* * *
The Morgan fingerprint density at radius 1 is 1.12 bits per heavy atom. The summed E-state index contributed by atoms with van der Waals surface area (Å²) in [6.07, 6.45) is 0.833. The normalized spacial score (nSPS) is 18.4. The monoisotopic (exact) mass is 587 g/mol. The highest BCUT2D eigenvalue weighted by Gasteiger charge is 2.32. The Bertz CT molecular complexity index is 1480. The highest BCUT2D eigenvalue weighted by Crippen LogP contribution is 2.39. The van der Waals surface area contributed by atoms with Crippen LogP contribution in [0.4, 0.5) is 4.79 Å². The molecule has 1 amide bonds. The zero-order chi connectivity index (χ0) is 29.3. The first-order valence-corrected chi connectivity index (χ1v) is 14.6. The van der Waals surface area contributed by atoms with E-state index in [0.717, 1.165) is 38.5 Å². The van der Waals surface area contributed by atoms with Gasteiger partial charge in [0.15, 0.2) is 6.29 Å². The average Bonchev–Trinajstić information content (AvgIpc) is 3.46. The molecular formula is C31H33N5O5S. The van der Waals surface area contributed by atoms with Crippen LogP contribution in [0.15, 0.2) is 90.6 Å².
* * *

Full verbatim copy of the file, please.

The Morgan fingerprint density at radius 1 is 1.12 bits per heavy atom. The summed E-state index contributed by atoms with van der Waals surface area (Å²) in [6.07, 6.45) is 0.833. The normalized spacial score (nSPS) is 18.4. The monoisotopic (exact) mass is 587 g/mol. The highest BCUT2D eigenvalue weighted by Gasteiger charge is 2.32. The Bertz CT molecular complexity index is 1480. The highest BCUT2D eigenvalue weighted by Crippen LogP contribution is 2.39. The van der Waals surface area contributed by atoms with Crippen LogP contribution in [0.4, 0.5) is 4.79 Å². The molecule has 1 amide bonds. The zero-order chi connectivity index (χ0) is 29.3. The first-order valence-corrected chi connectivity index (χ1v) is 14.6. The van der Waals surface area contributed by atoms with E-state index in [0.717, 1.165) is 38.5 Å². The van der Waals surface area contributed by atoms with Gasteiger partial charge in [0.15, 0.2) is 6.29 Å². The average Bonchev–Trinajstić information content (AvgIpc) is 3.46. The molecular formula is C31H33N5O5S. The van der Waals surface area contributed by atoms with Crippen LogP contribution in [0.15, 0.2) is 90.6 Å².